Whenever I fall in love with a new book, I immediately Google the author to read their backstory. It sort of follows along with my obsession with learning where book ideas come from – I love hearing about the author’s “big break,” learning whether they’ve written any other books and discovering what they have planned for the future. The latest search began after reading Blackberry Winter by Sarah Jio . I was very inspired by her bio and I think you will be, too. Her professional story includes magazine writing, health and fitness blogging and, of course, publishing novels, with four books under her belt and more on the way . There is also a love of food thrown into the mix, which she now pairs with books in blog posts that I practically want to devour.
And doesn’t a book with a title like Blackberry Winter just feel like it’s waiting to be plucked off the shelf? After reading rave reviews from Gina and Jenna , I knew I had to add it to my list. I then proceeded to finish it in less than 24 hours.
This novel tells the stories of two women living in different eras – one in 1933 and one in present day (2010). Both live in Seattle, and both experience an unforeseen snowstorm in May as the book opens, a cold weather phenomenon known as a “blackberry winter.” In 1933, a single mom named Vera Ray tucks her young son Daniel into bed before leaving to work the night shift at a hotel. When she returns, she discovers not only the snowstorm, but also that her son has disappeared. She runs back out into the storm to search for him, but the only trace she can find is his teddy bear in an icy street – the snow has covered up the tracks of both her son and the person who took him.
In 2010, Claire Aldridge is a reporter for the Seattle Herald who is assigned to cover their own blackberry winter and its twin from 1933. As she begins to research what happened last time, she learns about an unsolved abduction and works to find out what really happened. As the mystery begins to unravel, Claire realizes that she is connected to Vera, albeit in a very unexpected way. Read this book if you enjoy a suspenseful plot that will keep you guessing from start to finish. It explores the power of the relationship between mother and son, as well as a determination in both women – Vera and Claire – to seek justice on Daniel’s behalf.
One of the great things about this novel is that it’s a little bit of everything – there is mystery, of course, but also historical fiction and romance. Sarah Jio creates a vivid picture of both 1933 and 2010 Seattle through her descriptions of the town, its buildings and its citizens. She also paints a heartbreaking image of Vera and what she had to go through as a single mom living in the Depression era. She couldn’t find someone to watch her son while she went to work, and so she was forced to leave Daniel alone in order to be able to provide for him and put food on the table.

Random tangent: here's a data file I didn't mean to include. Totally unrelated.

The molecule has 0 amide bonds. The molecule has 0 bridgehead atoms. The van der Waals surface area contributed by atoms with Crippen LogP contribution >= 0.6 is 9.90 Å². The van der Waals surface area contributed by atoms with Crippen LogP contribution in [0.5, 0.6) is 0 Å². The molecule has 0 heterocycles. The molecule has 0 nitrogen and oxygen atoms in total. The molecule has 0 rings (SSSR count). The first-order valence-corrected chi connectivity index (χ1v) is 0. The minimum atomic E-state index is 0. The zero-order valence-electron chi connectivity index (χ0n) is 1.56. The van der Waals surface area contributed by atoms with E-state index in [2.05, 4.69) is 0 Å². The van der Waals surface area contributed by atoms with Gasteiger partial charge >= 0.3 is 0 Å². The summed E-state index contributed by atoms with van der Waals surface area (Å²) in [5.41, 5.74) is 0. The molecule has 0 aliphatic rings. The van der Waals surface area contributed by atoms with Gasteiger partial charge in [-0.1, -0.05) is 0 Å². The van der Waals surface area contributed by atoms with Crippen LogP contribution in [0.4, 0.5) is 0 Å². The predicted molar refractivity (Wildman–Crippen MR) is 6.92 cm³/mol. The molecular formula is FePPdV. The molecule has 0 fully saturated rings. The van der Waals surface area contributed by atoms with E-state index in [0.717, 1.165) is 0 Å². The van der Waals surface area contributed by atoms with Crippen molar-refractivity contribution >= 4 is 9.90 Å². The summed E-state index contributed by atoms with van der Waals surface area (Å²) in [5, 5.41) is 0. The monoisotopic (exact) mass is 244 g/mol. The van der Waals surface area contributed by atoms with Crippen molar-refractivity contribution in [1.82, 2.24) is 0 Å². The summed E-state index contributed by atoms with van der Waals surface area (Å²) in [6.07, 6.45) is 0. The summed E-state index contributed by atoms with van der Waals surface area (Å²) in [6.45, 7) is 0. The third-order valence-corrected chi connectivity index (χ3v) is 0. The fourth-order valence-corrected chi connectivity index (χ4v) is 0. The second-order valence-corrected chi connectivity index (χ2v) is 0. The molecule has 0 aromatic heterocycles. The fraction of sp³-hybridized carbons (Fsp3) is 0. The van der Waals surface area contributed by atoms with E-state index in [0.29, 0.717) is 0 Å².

After Daniel’s disappearance, Vera must also deal with the constraints of her time – the fact that a woman’s word was rarely taken over a man’s by police, for example. Xenophobia also plays a role when the townspeople accuse a man Vera thought she knew of a horrible crime, leading her to believe she no longer can know who to trust. As the clock continues to tick, Vera becomes increasingly desperate and resorts to measures she could never have endured otherwise, all for the sake of her son. It begs the question, how far would any mom go to protect her child, or to find that child if he or she went missing?
It can be hard to get the dual storyline told just right, especially when the stories take place in different years, but I thought Sarah Jio did an excellent job of not only creating an instant tie between Vera and Claire through Claire’s role as a reporter, but also demonstrating the effect of that bond as the novel progresses. Every new detail Claire discovers about Vera’s mystery causes her to take a step back and evaluate some of the issues going on in her own life, a trend that continues through the novels various twists and surprises.
At the same time, the book isn’t overly dramatic – sure, it’s a lucky coincidence that two unrelated women living decades apart are ultimately connected in some way, but the reader should expect that going in because otherwise the author would not have included both characters in the first place. I didn’t find it to be too predictable – if anything, my predictions were often wrong!
In the end, this book leaves the reader with a lot of questions. First and foremost is the one I mentioned above – how far would any mother (or father, for that matter) go to save a child? What would you be willing to do if it meant earning money to care for that child? How strong do the ties of family go? At what cost are family secrets kept, and who are they really protecting?
If the answers to any of these questions intrigue you, I highly recommend picking up a copy of Blackberry Winter . I look forward to reading more from Sarah Jio in the near future!
Have you read Blackberry Winter? If so, what did you think?